By Tim Kilbride
Last week I had the pleasure of hearing Adm. Mike Mullen, Chairman of the Joint Chiefs of Staff, address an audience at the Brookings Institution on the future of U.S. global engagement. He identified three priorities:
1) Security and stability in the broader Middle East, especially Pakistan and Afghanistan
2) Ensuring the health of the U.S. military force
3) Everything in the rest of the world
Perhaps in a nod to all three challenges, my biggest take-away was that Mullen believes the United States government needs to develop a robust civilian expeditionary capability that can address increasingly complicated international security challenges in conjunction with traditional military approaches. Mullen said it will “take a decade or so to develop the career paths” necessary for such a force to come to full strength, but the value of even “one civilian with expertise makes a huge difference” as is clear from civilian work in Iraq and Afghanistan. Because we don’t know the path ahead, he said having a robustly funded and resourced State Department is an “absolute priority.”
What was made plain is that Mullen believes solving the problem of al-Qaeda and Taliban activity in Afghanistan and Pakistan is necessary to global security, and DoD will sink whatever resources it needs to into that fight. Just as importantly, Mullen said the fight must be conducted intelligently. The U.S. will take counterinsurgency lessons learned in Iraq and apply them where relevant, but operate with the full understanding that Afghanistan, Iraq, and Pakistan are unique from each other. Carrying out the new security strategy requires an adaptable total force that can increase security by encouraging grassroots stability.
While not exactly grassroots, Mullen pointed to military trainers as an example of building domestic capacity in Afghanistan. Of the 21,000 U.S. troops being added to the mix there, 4,000 of them will train the Afghan security forces. Without these trainers, Mullen said no amount of U.S. combat troops would make a difference. He added that the same thing goes for investing in education and the economy. Without those societal enablers, the fight cannot be won. Given their tumultuous past, he explained the people of that region have learned to hedge their bets regarding security, and the U.S. and its allies have to demonstrate we will remain engaged if we expect to win the locals’ cooperation.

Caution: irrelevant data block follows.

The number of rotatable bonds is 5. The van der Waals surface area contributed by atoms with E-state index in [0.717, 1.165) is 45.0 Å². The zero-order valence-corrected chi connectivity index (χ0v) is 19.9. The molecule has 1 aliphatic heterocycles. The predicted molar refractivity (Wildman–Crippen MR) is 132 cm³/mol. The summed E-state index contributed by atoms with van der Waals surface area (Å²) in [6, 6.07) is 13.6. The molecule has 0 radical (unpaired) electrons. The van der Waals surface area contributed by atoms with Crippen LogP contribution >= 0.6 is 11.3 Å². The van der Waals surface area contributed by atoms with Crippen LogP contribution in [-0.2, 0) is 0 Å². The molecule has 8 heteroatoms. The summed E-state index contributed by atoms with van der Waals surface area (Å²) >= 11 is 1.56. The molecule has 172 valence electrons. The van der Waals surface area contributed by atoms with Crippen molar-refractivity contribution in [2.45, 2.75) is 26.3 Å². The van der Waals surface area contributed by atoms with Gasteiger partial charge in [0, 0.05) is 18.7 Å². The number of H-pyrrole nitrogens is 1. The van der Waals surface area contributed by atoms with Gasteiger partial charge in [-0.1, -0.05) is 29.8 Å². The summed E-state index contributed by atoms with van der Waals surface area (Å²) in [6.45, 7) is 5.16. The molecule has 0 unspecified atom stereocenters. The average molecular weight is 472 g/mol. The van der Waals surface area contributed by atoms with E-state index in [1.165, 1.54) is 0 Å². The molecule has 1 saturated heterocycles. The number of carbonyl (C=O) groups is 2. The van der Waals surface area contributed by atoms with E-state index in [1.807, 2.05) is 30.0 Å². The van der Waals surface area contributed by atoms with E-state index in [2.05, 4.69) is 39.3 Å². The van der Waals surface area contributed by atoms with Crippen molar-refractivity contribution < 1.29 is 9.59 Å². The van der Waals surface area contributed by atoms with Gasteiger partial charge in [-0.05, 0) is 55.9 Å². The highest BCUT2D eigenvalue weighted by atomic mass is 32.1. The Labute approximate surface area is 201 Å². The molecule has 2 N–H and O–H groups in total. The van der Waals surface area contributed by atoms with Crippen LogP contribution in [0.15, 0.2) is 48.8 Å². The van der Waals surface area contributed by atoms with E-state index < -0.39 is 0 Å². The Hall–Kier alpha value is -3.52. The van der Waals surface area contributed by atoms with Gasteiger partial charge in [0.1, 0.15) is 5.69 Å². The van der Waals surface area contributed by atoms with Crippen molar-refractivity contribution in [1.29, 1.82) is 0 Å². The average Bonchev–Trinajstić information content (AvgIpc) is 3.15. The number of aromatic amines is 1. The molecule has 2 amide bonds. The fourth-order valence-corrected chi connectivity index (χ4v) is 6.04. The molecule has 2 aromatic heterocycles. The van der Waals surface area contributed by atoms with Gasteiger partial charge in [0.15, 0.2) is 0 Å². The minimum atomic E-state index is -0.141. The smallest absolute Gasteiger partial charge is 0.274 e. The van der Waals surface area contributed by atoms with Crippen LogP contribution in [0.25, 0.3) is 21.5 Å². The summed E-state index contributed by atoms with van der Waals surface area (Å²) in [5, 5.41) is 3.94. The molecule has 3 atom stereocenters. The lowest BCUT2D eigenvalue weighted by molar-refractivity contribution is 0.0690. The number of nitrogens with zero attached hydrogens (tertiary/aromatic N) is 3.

While the overall U.S. national security apparatus gradually builds up the broad arsenal of skills it needs, the bulk of the current fight will continue to be carried out by an extremely stressed military ground force, Mullen said. The stresses are tragically apparent at times, he said, but are being met with an internal revolution and commitment by the troops to becoming the “best counterinsurgency force in the world.” That dedication has to be answered by the U.S. government, which Mullen said is “still at the beginning stages” of paying back and caring for veterans even after eight years. “Our future is guaranteed from a national security standpoint if we take care of our people,” he added.
As for the rest of the world, Mullen explained, it “doesn’t take large numbers, but does take constancy of engagement.” The U.S. needs relationships with foreign militaries and governments because “we are very dependent on each other.” For that reason, he said, the U.S. is making sure we are engaged globally as best we can be, given the resources committed to the broader Middle East.
Mullen’s overall assessment (in the view of one audience member): Our troops are in for a hard fight in Afghanistan, especially over the next two years, but DoD is absolutely committed to winning, and the institutional lessons being learned will be extremely valuable for future engagements. In the meantime, the urgency of the fight is forcing action on some necessary fronts: reform of the DoD budget, creation of a civilian expeditionary force, and international cooperation.